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Benjamin Wesley Akard    

MR. AND MRS. BEN W. AKARD. Benjamin Wesley Akard was born three miles west of Bristol, Sullivan County, Penn., November 15, 1843, a son of J. D. and Nancy S. (Peoples) Akard. His father’s family came originally from Virginia, and his mother was of Irish ancestry.

The family moved to Carter County, Tenn., when Mr. Akard was eight years old, and again to Johnson City when he was grown. He enlisted in the Confederate Army in 1861, on his eighteenth birthday, and saw service until the close of the war. He served as Second Sergeant of Company D, Crawford’s Regiment of Tennessee Cavalry, attached to Breckenridge’s division. He was honorably discharged at Abingdon. Va., April 9, 1865.
Returning home after the war, Mr. Akard attended and taught school until he acquired a fine education. He was graduated from Washington Academy, at Franklin, Tenn., and later taught in Milligan College, one of the largest schools of the day in that section.

On August 8, 1871, Mr. Akard started his journey to Texas, coming by water to Galveston, by train to Groesbeck, and then on to Veal’s Station in Parker County by covered wagon. He arrived in this county on August 19, and the following month went to Fort Richardson in Jack County. While there the two Indian chiefs, Satanta and Big Tree, were in prison at the Fort, following their trial. He saw them often and one of the guards gave him a lock of hair, cut from the head of one of the chiefs. He had it mounted, and wore it as a watch charm for many years.

Mr. Akard taught school at the Fort until December, when he returned to Veal’s Station, where his sister, Sue, had been teaching. He remained there as teacher for nine years, with an annual enrollment of between sixty and one hundred students. Some of the historic names of Parker County appeared on his class rolls,—Moody, Lindsay, Isabell, McLaughlin, and Lantz. A small pox epidemic closed the school, and Mr. Akard went to Springtown as teacher, but there the disease again interfered.

On October 3, 1876, in Tennessee, Mr. Akard married Miss Julia C. Young, who died two and one-half years later. While teaching at Veal’s Station he led the song service at the church, and one Sunday morning heard a beautiful voice among the ladies, which belonged to Miss Mary Hutchison, who had just arrived from East Tennessee with the Talliferro family.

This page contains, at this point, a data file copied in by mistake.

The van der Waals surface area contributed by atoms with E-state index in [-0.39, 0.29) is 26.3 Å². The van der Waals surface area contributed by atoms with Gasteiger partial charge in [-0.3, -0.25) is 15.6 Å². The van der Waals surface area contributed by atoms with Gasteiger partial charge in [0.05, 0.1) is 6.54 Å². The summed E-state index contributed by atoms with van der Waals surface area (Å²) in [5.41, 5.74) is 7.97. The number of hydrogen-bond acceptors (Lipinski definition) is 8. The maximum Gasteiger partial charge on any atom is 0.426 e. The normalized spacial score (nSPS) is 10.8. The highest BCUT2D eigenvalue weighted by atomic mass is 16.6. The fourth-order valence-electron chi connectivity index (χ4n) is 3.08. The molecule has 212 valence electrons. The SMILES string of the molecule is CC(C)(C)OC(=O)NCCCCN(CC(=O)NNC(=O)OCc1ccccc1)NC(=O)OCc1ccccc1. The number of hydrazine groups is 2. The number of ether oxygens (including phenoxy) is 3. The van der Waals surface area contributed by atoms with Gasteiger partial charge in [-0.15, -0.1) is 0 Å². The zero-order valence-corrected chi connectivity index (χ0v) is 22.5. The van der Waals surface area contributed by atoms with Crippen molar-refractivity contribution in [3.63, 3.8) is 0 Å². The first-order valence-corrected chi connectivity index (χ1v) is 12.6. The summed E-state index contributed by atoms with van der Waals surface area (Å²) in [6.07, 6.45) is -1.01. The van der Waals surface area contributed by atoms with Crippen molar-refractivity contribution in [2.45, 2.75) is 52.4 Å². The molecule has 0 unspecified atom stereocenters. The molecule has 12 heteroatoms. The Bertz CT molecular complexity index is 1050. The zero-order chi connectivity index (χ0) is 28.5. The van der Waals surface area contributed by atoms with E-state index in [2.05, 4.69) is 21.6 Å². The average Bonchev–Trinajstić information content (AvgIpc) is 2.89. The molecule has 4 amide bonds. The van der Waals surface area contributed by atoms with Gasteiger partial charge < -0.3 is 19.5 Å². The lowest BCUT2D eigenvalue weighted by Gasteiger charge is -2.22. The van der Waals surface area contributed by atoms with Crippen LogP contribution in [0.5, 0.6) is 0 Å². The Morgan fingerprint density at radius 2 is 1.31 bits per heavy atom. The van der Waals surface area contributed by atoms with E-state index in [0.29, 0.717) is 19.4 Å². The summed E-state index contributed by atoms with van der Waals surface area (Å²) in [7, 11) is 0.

That same afternoon, Mr. Akard called upon the newcomer to the community, and a romance quickly developed culminating in their marriage in 1881.

In November, 1884, Mr. Akard quit school teaching and came with his family to Weatherford where he had been appointed deputy clerk to T. A. Wythe. In 1888 he was elected to this office, and in 1890 was re-elected by a 2,000 majority.

For a time Mr. Akard was a member of the Wadsworth-Bain Wholesale Drug Company, and later assisted in the organization of the Cherry-Akard Drug Company. After being actively connected with this business for some fifteen years, he retired and lived the remaining years of his life at his home on South Main Street in Weatherford.

He was an active member of the Methodist Church for many years. He was also a member of the Knights of Pythias Lodge and of the Masonic Lodge, having held membership in these organizations for 43 and 60 years respectively.

Mr. and Mrs. Akard were the parents of three children: Nona and Bertha of Weatherford and Anna May, now Mrs. Harry Slater, of New York City.

Mrs. Akard died May 6, 1935, and Mr. Akard passed away July 13, 1936.

History of Parker County and the Double Log Cabin: being a brief symposium of the early history of Parker County, together with short biographical sketches of early settlers and their trials, Weatherford, Tex.: Herald Pub. Co., 1937, pages 150-151. View the image of this page online.  Search Hundreds of 1880s-1920s Texas History Books for biographies and historical information on your ancestors.  View the book page images on line and print them out for your genealogy file!  Try the family history collection for free for 14 days!

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